Members of the initiative want to see more positive and accurate information about gender neutral bathrooms disseminated. “Students, espe­cially cis-gendered students, can help this process by making it aware to their professors and fellow peers that [having] gender neutral bathrooms is not an oddity at Vassar, it is a necessity for many students and people in the world,” Brown stat­ed. “Having productive discussions and learning about the implications and history behind gen­der neutral bathrooms is essential. An informed population is the best way to have a productive population.”

Beyond the lack of information, another reason that the initiative has not yet been successful in converting at least one bathroom in each building is due to codes. The College has strict regulations, especially on the older buildings. Jarvis admitted, “There are some buildings that Vassar just won’t touch. That being said, we still were able to work pretty well. We were able to get folks on board to allow multi-stall bathrooms to be gender neutral. Any single occupancy bathroom is really easy.” She reiterated, “Mostly the resistance is coming from misinformation.”

While there has been progress since the ini­tiative began, their work is not finished, as Jarvis reminded the VSA. “We are at a point where peo­ple think the initiative has been successful. That’s not true. We still have four-ish buildings that don’t have gender neutral bathrooms. I’ve had com­plaints from professors or staff members from three different buildings on campus. There has been vandalism on signs in Main and another sign was completely ripped down in Davison. What I need your help with is that we need to work to maintain these bathrooms on campus.”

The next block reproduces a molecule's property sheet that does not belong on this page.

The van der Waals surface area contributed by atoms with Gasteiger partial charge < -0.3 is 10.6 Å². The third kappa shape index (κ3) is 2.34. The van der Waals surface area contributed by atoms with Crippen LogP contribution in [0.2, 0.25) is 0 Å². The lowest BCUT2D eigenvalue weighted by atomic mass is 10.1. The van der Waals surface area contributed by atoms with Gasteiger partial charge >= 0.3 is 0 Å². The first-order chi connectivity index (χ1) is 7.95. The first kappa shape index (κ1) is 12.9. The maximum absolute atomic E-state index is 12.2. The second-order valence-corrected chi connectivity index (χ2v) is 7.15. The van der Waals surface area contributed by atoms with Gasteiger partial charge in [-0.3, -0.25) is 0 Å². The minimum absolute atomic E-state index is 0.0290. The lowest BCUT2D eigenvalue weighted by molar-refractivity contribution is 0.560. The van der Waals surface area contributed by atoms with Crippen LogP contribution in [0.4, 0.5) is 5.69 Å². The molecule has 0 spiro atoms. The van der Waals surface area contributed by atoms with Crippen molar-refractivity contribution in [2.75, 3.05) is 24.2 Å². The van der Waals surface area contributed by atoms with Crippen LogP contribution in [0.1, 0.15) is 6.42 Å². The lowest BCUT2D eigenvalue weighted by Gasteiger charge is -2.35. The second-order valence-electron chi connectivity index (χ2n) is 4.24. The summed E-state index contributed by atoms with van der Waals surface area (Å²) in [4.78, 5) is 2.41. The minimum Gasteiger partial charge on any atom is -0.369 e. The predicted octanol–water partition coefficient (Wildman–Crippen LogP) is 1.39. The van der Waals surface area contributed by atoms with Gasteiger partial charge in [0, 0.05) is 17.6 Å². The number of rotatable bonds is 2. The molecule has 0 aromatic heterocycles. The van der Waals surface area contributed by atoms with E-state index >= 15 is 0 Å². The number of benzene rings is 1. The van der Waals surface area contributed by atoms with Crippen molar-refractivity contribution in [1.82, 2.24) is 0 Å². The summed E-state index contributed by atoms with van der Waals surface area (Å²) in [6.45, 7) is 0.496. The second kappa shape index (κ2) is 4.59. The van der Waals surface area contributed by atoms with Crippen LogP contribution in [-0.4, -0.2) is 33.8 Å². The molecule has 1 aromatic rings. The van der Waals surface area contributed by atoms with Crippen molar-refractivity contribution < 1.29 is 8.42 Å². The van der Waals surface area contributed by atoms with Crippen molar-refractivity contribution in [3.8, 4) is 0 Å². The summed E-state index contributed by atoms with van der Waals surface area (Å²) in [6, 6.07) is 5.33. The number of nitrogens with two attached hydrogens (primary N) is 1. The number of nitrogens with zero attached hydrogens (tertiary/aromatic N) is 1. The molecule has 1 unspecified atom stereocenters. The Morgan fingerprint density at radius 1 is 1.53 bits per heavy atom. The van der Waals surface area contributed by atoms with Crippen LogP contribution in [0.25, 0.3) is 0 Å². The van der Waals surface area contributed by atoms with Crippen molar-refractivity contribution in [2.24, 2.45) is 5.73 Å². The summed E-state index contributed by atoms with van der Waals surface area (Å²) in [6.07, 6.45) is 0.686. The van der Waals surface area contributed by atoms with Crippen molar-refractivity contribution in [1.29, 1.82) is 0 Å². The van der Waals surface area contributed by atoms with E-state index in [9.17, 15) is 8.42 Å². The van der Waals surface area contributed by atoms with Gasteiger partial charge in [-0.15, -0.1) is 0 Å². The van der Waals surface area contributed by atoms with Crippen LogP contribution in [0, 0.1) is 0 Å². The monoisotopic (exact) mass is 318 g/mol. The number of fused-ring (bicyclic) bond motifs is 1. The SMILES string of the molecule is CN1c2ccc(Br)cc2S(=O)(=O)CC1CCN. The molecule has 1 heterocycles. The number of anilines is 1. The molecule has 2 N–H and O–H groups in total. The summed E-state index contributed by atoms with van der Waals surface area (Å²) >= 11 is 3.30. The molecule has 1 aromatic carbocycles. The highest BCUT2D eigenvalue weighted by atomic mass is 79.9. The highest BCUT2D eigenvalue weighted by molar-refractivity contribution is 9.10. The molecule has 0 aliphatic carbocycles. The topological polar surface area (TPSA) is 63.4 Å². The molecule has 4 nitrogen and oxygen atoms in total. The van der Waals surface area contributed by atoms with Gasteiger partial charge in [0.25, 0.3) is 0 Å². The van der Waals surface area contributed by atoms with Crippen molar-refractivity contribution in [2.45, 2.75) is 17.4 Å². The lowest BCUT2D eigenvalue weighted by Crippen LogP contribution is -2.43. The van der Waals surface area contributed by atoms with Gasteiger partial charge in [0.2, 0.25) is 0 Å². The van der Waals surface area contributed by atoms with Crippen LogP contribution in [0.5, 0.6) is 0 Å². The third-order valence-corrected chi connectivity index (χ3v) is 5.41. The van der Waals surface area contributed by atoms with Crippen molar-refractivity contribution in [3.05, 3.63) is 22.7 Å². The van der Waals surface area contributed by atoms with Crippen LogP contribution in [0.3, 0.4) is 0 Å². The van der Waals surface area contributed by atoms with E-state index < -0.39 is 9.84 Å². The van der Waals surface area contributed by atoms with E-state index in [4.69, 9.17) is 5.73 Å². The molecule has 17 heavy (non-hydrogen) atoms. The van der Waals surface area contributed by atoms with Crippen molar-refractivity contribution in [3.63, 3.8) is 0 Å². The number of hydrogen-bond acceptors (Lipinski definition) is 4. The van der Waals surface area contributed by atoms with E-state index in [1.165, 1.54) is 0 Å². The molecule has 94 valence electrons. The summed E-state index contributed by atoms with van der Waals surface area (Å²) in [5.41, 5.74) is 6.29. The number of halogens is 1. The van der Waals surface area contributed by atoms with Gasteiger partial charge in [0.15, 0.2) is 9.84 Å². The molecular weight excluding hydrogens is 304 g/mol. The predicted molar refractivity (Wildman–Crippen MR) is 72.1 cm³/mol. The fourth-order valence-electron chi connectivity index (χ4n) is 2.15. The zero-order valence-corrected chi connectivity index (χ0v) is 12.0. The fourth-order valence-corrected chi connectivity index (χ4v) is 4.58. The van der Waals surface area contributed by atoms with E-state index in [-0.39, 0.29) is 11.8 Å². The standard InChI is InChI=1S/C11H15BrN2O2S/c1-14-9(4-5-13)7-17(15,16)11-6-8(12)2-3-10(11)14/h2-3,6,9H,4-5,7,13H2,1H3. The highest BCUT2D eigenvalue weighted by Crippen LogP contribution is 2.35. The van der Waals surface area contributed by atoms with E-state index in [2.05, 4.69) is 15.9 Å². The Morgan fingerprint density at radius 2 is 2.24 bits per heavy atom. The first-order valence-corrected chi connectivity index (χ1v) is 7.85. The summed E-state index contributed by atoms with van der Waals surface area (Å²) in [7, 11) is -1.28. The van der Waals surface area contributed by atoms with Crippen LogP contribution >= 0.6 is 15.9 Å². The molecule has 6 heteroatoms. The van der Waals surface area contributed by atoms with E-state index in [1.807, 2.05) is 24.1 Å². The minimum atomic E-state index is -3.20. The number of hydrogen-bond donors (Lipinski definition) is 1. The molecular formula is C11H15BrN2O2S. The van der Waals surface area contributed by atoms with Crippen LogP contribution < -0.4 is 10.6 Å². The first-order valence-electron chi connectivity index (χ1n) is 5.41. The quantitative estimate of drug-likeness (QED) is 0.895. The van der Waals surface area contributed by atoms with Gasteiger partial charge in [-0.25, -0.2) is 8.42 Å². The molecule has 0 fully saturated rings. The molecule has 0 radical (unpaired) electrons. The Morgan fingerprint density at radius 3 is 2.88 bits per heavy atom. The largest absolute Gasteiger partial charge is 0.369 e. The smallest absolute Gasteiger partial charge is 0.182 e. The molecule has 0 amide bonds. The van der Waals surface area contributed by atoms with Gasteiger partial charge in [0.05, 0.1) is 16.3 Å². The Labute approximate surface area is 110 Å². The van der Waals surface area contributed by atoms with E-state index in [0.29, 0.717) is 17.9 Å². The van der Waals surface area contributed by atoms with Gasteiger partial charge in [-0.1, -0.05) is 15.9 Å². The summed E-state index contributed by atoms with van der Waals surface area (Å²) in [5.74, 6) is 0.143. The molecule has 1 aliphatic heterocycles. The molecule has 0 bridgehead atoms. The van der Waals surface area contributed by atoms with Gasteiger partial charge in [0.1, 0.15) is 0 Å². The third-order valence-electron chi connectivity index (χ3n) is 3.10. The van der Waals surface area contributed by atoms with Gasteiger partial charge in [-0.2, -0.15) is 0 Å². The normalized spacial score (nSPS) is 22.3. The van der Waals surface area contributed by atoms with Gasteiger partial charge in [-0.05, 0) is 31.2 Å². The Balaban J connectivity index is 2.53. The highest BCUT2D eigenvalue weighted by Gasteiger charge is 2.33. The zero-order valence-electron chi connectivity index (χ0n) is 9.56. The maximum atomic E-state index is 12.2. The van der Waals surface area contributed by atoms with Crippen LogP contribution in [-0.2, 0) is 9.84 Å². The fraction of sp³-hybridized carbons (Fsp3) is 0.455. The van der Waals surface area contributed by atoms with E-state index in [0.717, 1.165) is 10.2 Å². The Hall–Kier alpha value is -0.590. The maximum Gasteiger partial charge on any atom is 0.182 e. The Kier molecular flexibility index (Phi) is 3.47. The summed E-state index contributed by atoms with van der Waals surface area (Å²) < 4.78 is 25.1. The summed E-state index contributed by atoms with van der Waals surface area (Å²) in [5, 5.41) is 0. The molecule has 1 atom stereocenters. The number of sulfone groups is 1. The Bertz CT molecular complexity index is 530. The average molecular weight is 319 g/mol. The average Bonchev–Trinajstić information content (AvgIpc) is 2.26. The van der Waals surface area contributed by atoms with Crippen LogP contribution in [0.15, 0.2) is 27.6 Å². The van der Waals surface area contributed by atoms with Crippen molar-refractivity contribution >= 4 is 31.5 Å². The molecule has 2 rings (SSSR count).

While there is a support base among the gen­eral student body and select administrators, Jar­vis stressed the importance of garnering support from other members of the Vassar community. “Admin and students don’t stay here as long as faculty members and staff members. The main drivers here are the people who turn over the fast­est.” However, she also recognized the work that needs to be done even within the student body. “In my experience, it hasn’t really been students with the issues. They get acclimated pretty well. It’s not to say that the students are all on board. Bias incidents say otherwise.”

VSA members at last week’s Council meeting responded, offering suggestions for spreading the word about the initiative, including creating post­ers, providing information sessions during fresh­man orientation, and writing campus-wide emails and letters, such as the very one that the VSA approved on Tuesday night. Through continued collaboration with the VSA, Jarvis and the other initiative supporters intend to increase awareness and understanding of the issue and open more avenues for trans allyship. Brown summarized, “Vassar as an institution should be supporting the LGBTQ Center as well as other centers associated with Campus Life and Diversity in a more obvi­ous and direct way. This not only takes a financial form, but an institutional support form as well… [especially] acknowledging the power dispari­ties among different identities on this campus, and just showing a willingness to learn and listen when it comes to issues like this.”